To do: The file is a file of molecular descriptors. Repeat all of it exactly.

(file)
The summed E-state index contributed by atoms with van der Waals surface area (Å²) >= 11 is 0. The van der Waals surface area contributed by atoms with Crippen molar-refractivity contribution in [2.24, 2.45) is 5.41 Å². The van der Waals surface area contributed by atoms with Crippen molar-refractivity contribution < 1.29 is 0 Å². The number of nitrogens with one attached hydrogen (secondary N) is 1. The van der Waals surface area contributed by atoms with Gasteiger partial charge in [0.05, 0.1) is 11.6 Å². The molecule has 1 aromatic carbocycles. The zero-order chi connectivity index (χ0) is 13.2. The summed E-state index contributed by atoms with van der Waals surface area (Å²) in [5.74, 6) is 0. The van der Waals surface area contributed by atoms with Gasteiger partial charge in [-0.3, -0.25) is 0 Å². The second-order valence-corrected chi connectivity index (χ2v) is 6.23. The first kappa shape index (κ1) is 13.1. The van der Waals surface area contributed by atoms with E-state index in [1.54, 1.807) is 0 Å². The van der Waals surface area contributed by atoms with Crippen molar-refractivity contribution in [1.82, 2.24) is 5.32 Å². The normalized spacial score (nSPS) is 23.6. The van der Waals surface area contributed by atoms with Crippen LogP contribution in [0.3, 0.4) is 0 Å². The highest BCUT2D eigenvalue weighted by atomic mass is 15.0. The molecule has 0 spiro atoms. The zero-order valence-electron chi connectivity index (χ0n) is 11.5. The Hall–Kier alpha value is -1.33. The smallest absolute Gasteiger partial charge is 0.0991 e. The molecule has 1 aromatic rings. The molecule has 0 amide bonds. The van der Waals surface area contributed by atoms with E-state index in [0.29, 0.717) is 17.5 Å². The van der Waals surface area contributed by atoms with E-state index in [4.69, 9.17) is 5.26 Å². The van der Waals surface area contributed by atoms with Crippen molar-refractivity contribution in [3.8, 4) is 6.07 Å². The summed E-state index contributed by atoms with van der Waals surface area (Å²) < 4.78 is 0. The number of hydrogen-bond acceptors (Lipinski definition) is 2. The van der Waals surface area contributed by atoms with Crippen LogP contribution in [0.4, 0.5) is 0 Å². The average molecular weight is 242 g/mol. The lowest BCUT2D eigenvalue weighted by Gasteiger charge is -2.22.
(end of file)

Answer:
The summed E-state index contributed by atoms with van der Waals surface area (Å²) >= 11 is 0. The van der Waals surface area contributed by atoms with Crippen molar-refractivity contribution in [2.24, 2.45) is 5.41 Å². The van der Waals surface area contributed by atoms with Crippen molar-refractivity contribution < 1.29 is 0 Å². The number of nitrogens with one attached hydrogen (secondary N) is 1. The van der Waals surface area contributed by atoms with Gasteiger partial charge in [0.05, 0.1) is 11.6 Å². The molecule has 1 aromatic carbocycles. The zero-order chi connectivity index (χ0) is 13.2. The summed E-state index contributed by atoms with van der Waals surface area (Å²) in [5.74, 6) is 0. The van der Waals surface area contributed by atoms with Gasteiger partial charge in [-0.3, -0.25) is 0 Å². The second-order valence-corrected chi connectivity index (χ2v) is 6.23. The first kappa shape index (κ1) is 13.1. The van der Waals surface area contributed by atoms with E-state index in [1.54, 1.807) is 0 Å². The van der Waals surface area contributed by atoms with Crippen molar-refractivity contribution in [1.82, 2.24) is 5.32 Å². The normalized spacial score (nSPS) is 23.6. The van der Waals surface area contributed by atoms with Crippen LogP contribution in [0.3, 0.4) is 0 Å². The highest BCUT2D eigenvalue weighted by atomic mass is 15.0. The molecule has 0 spiro atoms. The zero-order valence-electron chi connectivity index (χ0n) is 11.5. The Hall–Kier alpha value is -1.33. The smallest absolute Gasteiger partial charge is 0.0991 e. The molecule has 1 aromatic rings. The molecule has 0 amide bonds. The van der Waals surface area contributed by atoms with E-state index in [0.29, 0.717) is 17.5 Å². The van der Waals surface area contributed by atoms with E-state index in [4.69, 9.17) is 5.26 Å². The van der Waals surface area contributed by atoms with Crippen molar-refractivity contribution in [3.8, 4) is 6.07 Å². The summed E-state index contributed by atoms with van der Waals surface area (Å²) < 4.78 is 0. The number of hydrogen-bond acceptors (Lipinski definition) is 2. The van der Waals surface area contributed by atoms with Crippen LogP contribution in [0.4, 0.5) is 0 Å². The average molecular weight is 242 g/mol. The lowest BCUT2D eigenvalue weighted by Gasteiger charge is -2.22.